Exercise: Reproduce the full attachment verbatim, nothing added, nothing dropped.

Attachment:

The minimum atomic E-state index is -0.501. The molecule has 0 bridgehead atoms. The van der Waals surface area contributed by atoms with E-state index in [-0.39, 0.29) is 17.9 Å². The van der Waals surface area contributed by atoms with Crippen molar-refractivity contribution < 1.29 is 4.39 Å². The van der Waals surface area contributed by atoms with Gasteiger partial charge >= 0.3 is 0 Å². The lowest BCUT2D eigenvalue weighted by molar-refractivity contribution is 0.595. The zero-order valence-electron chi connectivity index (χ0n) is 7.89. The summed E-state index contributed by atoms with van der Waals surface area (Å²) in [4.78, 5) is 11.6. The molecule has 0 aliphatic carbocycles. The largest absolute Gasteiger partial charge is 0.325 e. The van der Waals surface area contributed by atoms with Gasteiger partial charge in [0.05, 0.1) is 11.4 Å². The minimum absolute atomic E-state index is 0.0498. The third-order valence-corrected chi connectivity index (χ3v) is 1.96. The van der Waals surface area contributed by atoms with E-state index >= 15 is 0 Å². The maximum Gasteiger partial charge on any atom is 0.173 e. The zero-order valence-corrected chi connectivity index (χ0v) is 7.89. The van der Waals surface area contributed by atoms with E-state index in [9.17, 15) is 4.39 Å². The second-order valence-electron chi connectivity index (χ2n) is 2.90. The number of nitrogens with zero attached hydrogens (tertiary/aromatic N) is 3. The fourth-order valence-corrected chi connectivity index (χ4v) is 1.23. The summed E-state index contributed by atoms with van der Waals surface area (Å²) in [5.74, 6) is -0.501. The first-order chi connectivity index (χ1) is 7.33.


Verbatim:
The minimum atomic E-state index is -0.501. The molecule has 0 bridgehead atoms. The van der Waals surface area contributed by atoms with E-state index in [-0.39, 0.29) is 17.9 Å². The van der Waals surface area contributed by atoms with Crippen molar-refractivity contribution < 1.29 is 4.39 Å². The van der Waals surface area contributed by atoms with Gasteiger partial charge >= 0.3 is 0 Å². The lowest BCUT2D eigenvalue weighted by molar-refractivity contribution is 0.595. The zero-order valence-electron chi connectivity index (χ0n) is 7.89. The summed E-state index contributed by atoms with van der Waals surface area (Å²) in [4.78, 5) is 11.6. The molecule has 0 aliphatic carbocycles. The largest absolute Gasteiger partial charge is 0.325 e. The van der Waals surface area contributed by atoms with Gasteiger partial charge in [0.05, 0.1) is 11.4 Å². The minimum absolute atomic E-state index is 0.0498. The third-order valence-corrected chi connectivity index (χ3v) is 1.96. The van der Waals surface area contributed by atoms with E-state index >= 15 is 0 Å². The maximum Gasteiger partial charge on any atom is 0.173 e. The zero-order valence-corrected chi connectivity index (χ0v) is 7.89. The van der Waals surface area contributed by atoms with E-state index in [9.17, 15) is 4.39 Å². The second-order valence-electron chi connectivity index (χ2n) is 2.90. The number of nitrogens with zero attached hydrogens (tertiary/aromatic N) is 3. The fourth-order valence-corrected chi connectivity index (χ4v) is 1.23. The summed E-state index contributed by atoms with van der Waals surface area (Å²) in [5.74, 6) is -0.501. The first-order chi connectivity index (χ1) is 7.33.